Publications by authors named "Mohammed A Alsaleem"

4 Publications

  • Page 1 of 1

Iodine Deficiency Disorders as a Predictor of Stunting among Primary School Children in the Aseer Region, Southwestern Saudi Arabia.

Int J Environ Res Public Health 2021 07 18;18(14). Epub 2021 Jul 18.

Department of Family and Community Medicine, College of Medicine, King Khalid University, Abha 61421, Saudi Arabia.

Objectives: To investigate the present occurrence of stunting and explore the role of iodine deficiency disorders (IDDs) as a predictor of stunting among primary school children in the Aseer Region.

Methods: In a cross-sectional investigation on school children in the Aseer region, thyroid enlargement was evaluated clinically. Urine was collected to evaluate iodine content.

Results: The present study involved 3046 school-age pupils. The study disclosed a total goiter rate of 24.0% (95% CI: 22.5-25.5%). The median urinary iodine content (UIC) was 17.0 µg/L. A prevalence of stunting (height for age z score of less than -2) of 7.8% (95% CI: 6.9-8.8%) was found. In a logistic regression model, pupils having clinical goiter (aOR = 1.739; 95% CI: 1.222-2.475) and students having UIC of less than 17 µg/L (aOR = 1.934; 95% CI: 1.457-2.571) were considerably related with stunting. In the receiver operating characteristic (ROC) curve, urinary iodine content to forecast stunting was good (AUC = 0.611, 95% CI: 0.594-0.629). The curve recognized the optimum cutoff point of urinary iodine content to be ≤19.0 µg/L. The sensitivity was 59.66% (95% CI: 53.1-66.0) and the specificity was 57.62% (95% CI: 55.8-59.5). The present study showed that stunting among school-aged children presents a mild public health problem. On the other hand, a severe iodine deficiency situation was revealed among school children in the Aseer region. Continuous monitoring of iodine status among school children is therefore necessary. Concerted interventions that blend nutrition-sensitive with nutrition-specific approaches are expected to influence decreasing stunting significantly.
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July 2021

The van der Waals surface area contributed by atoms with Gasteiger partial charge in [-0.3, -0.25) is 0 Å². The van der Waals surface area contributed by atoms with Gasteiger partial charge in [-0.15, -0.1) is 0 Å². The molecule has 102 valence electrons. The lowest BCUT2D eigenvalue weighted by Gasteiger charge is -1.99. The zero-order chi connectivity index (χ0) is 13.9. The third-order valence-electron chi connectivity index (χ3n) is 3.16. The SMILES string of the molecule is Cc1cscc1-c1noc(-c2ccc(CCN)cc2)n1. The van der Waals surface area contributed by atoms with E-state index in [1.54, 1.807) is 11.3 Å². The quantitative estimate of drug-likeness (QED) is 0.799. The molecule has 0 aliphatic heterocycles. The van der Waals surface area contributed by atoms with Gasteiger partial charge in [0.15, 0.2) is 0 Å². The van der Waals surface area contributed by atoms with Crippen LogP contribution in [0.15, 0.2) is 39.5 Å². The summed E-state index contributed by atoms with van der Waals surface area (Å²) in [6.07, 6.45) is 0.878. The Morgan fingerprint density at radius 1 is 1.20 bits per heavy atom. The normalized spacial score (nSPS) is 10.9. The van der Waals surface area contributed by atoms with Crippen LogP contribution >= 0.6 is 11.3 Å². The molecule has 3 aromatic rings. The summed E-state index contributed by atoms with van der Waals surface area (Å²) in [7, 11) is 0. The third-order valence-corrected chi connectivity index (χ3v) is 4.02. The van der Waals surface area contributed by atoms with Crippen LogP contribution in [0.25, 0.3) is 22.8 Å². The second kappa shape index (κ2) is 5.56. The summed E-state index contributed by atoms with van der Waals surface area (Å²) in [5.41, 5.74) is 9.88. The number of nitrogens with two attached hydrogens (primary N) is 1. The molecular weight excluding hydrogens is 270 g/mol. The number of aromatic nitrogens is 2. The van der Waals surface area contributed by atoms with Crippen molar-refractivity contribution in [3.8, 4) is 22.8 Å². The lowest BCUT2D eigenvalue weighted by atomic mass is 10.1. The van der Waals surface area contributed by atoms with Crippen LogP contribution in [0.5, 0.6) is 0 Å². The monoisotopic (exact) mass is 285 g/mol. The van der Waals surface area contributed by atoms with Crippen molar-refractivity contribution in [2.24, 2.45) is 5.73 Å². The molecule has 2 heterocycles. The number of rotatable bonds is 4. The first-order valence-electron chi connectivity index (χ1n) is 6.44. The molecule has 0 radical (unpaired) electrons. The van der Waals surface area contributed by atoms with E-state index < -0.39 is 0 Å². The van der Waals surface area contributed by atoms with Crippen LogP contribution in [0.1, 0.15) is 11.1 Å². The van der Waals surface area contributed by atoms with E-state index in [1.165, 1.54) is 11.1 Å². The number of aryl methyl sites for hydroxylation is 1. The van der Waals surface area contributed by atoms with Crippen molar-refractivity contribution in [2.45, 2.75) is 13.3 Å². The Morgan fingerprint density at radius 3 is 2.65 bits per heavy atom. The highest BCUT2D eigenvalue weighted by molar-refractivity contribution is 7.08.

Prevalence and factors associated with gastroesophageal reflux disease among primary health care attendants at Abha city, southwestern Saudi Arabia.

Saudi Pharm J 2021 Jun 24;29(6):597-602. Epub 2021 Apr 24.

Department of Family and Community Medicine, College of Medicine, King Khalid University, Abha 61421, Saudi Arabia.

Background: Gastroesophageal reflux disease (GERD) is an abnormal reflux of the gastric content into the esophagus. In Saudi Arabia the GERD prevalence is not recently well studied.

Objective: To investigate the prevalence of gastroesophageal reflux disease and associated factors among attendants of primary health care centers (PHCCs) at Abha city, Saudi Arabia.

Method: A descriptive cross- sectional study was performed using GerdQ as diagnostic tool for the GERD. The GerdQ consisted of six questions. Four questions were about the positive GERD predictors. The other two questions were about the negative GERD predictors. The scoring of GerdQ relies on the frequency of GERD symptoms during the last seven days. Using stratified random sample technique a representative sample was slected from the study PHCCs taking into conmsideration the relative catchment population in each center among adult males and females attending the selected PHCCs for any reason.

Results: The present study included 320 persons. The study showed a prevalence of GERD of 67.8%. The prevalence of GERD with high impact on daily life (HIDL) was found to be 50%. By multiple logistic regression (enter method) only four significant independent factors associated with GERD were identified; being unmarried (aOR = 1.85, 95% CI:1.02-3.23); smoking (aOR = 2.11, 95% CI: 1.41-5.98), fast food intake (OR = 1.28, 95% CI:1.01-1.71), and subjective perception of stress (OR = 3.0, 95% CI:1.68-5.26).

Conclusions: GERD is a public health problem among adults in the region. Community level awareness programs are recommended. Healthcare providers must be aware of community perceptions and practices.